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Yuho’s legacy: how my mother taught me to define independence on my own terms.

 

 

I was born to a feisty disabled activist mother, Yuho, and a very gentle father, Hidetake. Yuho and I have a condition called Osteogenesis Imperfecta (OI). It’s also known as brittle bones, as it makes our bones fragile. Yuho has had more than 20 fractures, and I have had more than 15. Yuho could not physically carry or cook for me. However, that was no problem because we always had people around to support us. This has made my definition of independence quite different from the conventional perspective. My mother would cook using her voice, instructing her support worker about each exact step of the cooking process. She called it ‘voice cooking.’ She had no problem asking for help from other people because she knew that’s how we gained independence.

 

 

In reality, disabled or not, we are all dependent on each other. For example, without someone producing the food we eat and the clothes we wear, we would be starving and naked. However, we don’t take these things into account when we talk about independence. Instead, we call people independent when they can do most of the things around them by themselves. 

 

The mainstream world teaches us to place our value in direct correlation with how many tasks we can do, but I did not live in a house that taught me I should strive to ‘do the dishes’ – I lived in one that taught me it was my right to be in control of how the dishes are cleaned and who cleans them. This is what my mother taught me and something I now seek to teach others. 

 

Yuho’s understanding of independence came from her journey into activism, which started when she was a young child living in Japan. Despite having a loving mother and a sister, Yuho’s childhood was not a happy one like you would want any child to have. She faced a lot of medical intervention, and because she had to spend so much time in the hospital, she had moved to an institution that had educational and medical facilities. All of the medical intervention turned out to be useless for her, and she felt more like a “medical experiment” than a child. An activist at heart from a young age, Yuho refused medical intervention from the age of 13, and resultantly, she left the institution she was living in. 

 

However, after she left, she was denied entry to a local intermediate school. She had to fight to get in when she finally did Yuho could only proceed into high school by distance learning, she eventually dropped out. There was no governmental support for her at that time, so she was often left alone at home when her family went to work. Additionally, Yuho was denied the right to have a wheelchair because she could walk a bit in the house.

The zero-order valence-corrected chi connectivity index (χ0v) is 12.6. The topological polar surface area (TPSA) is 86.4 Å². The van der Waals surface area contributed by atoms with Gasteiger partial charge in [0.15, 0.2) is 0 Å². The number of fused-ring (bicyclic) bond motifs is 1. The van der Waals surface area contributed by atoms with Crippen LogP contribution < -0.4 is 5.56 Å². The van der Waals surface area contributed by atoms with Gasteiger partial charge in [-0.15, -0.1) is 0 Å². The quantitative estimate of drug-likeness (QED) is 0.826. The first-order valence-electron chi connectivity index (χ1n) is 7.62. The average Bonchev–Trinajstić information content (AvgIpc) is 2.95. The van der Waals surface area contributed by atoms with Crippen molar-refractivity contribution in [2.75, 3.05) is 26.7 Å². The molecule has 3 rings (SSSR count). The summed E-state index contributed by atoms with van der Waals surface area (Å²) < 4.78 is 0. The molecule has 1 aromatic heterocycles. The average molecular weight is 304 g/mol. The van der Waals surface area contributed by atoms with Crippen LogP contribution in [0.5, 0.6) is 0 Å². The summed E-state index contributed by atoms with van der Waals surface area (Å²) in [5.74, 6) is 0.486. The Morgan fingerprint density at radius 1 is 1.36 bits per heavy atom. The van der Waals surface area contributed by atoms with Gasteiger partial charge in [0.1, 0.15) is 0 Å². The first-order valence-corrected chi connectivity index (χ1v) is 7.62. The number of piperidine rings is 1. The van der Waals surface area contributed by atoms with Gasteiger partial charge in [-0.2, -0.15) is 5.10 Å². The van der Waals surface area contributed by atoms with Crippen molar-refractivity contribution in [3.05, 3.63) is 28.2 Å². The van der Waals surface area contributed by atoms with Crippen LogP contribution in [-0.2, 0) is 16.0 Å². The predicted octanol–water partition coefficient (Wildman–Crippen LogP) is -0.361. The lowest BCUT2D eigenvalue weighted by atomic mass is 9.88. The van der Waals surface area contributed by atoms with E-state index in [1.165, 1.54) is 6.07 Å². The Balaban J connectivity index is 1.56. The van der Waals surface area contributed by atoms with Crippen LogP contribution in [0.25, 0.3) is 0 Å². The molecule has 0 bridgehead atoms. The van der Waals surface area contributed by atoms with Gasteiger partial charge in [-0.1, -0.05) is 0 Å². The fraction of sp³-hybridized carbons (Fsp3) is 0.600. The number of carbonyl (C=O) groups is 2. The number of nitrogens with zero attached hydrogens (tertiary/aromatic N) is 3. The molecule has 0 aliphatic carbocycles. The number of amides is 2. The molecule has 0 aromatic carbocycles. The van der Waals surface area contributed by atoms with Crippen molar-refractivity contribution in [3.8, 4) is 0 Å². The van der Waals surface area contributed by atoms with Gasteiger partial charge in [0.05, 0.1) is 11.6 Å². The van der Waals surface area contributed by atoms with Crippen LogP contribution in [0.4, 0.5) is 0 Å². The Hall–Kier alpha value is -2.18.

A black and white image of Yuho, who has Japanese features and short brown hair

 

 

At this time, my mother felt very stuck and could not see a future for herself. That changed dramatically when her friend, who she met in the institution, took her to a Hanami. She saw both disabled and non-disabled people spending time together under a big cherry blossom tree. One guy with Cerebral Palsy (CP) was wrestling a non-disabled guy, and neither of them was compromising with how much power they used. It was an excellent shock for Yuho to see an interaction that seemed so equal between disabled and non-disabled people. 

 

All of these people at the Hanami were members of a national organisation called Aoi Shiba no Kai (Green Grass Association). Persons with CP formed the Association. She was attracted to the group and started spending time with them. Together, they advocated for access in stations, buses, and public areas. Sometimes they would do a sit-in protest in a station and stay there until the manager of the station came to talk to them, or the police came to remove them. 

 

The group’s aim was to deinstitutionalise and build a society where people with severe and multiple disabilities could live safely in the community. They believed this was the most effective way to confront ableism and discrimination. The organisations principles were: 

 

 

We identify ourselves as people with Cerebral Palsy (CP). We recognize our position as “an existence which should not exist”, in modern society. We believe that this recognition should be the starting point of our whole movement, and we act on this belief.

 

We assert ourselves aggressively. When we identify ourselves as people with CP, we have a will to protect ourselves. We believe that strong self-assertion is the only way to achieve self-protection, and we act on this belief.